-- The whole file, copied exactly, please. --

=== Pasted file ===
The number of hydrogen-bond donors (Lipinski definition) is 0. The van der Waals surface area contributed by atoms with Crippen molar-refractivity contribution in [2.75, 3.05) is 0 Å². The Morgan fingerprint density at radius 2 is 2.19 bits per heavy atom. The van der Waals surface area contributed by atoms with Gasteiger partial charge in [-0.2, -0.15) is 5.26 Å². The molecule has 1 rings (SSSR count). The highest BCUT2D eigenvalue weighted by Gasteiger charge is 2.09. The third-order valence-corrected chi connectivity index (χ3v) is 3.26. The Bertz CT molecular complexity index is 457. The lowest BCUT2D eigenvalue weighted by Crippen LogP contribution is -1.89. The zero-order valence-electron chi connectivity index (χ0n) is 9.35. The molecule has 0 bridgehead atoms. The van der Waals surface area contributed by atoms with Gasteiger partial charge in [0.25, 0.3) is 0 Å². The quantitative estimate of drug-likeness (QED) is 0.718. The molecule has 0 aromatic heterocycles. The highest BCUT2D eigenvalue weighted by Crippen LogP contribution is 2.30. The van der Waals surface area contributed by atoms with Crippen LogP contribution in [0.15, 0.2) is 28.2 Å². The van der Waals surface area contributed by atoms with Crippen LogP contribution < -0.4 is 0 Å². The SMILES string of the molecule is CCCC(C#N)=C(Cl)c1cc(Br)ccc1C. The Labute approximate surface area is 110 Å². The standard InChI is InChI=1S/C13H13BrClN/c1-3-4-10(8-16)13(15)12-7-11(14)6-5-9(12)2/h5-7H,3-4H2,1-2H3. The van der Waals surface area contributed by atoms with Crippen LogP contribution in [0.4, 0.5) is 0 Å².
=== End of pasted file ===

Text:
The number of hydrogen-bond donors (Lipinski definition) is 0. The van der Waals surface area contributed by atoms with Crippen molar-refractivity contribution in [2.75, 3.05) is 0 Å². The Morgan fingerprint density at radius 2 is 2.19 bits per heavy atom. The van der Waals surface area contributed by atoms with Gasteiger partial charge in [-0.2, -0.15) is 5.26 Å². The molecule has 1 rings (SSSR count). The highest BCUT2D eigenvalue weighted by Gasteiger charge is 2.09. The third-order valence-corrected chi connectivity index (χ3v) is 3.26. The Bertz CT molecular complexity index is 457. The lowest BCUT2D eigenvalue weighted by Crippen LogP contribution is -1.89. The zero-order valence-electron chi connectivity index (χ0n) is 9.35. The molecule has 0 bridgehead atoms. The van der Waals surface area contributed by atoms with Gasteiger partial charge in [0.25, 0.3) is 0 Å². The quantitative estimate of drug-likeness (QED) is 0.718. The molecule has 0 aromatic heterocycles. The highest BCUT2D eigenvalue weighted by Crippen LogP contribution is 2.30. The van der Waals surface area contributed by atoms with Crippen LogP contribution in [0.15, 0.2) is 28.2 Å². The van der Waals surface area contributed by atoms with Crippen LogP contribution < -0.4 is 0 Å². The SMILES string of the molecule is CCCC(C#N)=C(Cl)c1cc(Br)ccc1C. The Labute approximate surface area is 110 Å². The standard InChI is InChI=1S/C13H13BrClN/c1-3-4-10(8-16)13(15)12-7-11(14)6-5-9(12)2/h5-7H,3-4H2,1-2H3. The van der Waals surface area contributed by atoms with Crippen LogP contribution in [0.4, 0.5) is 0 Å².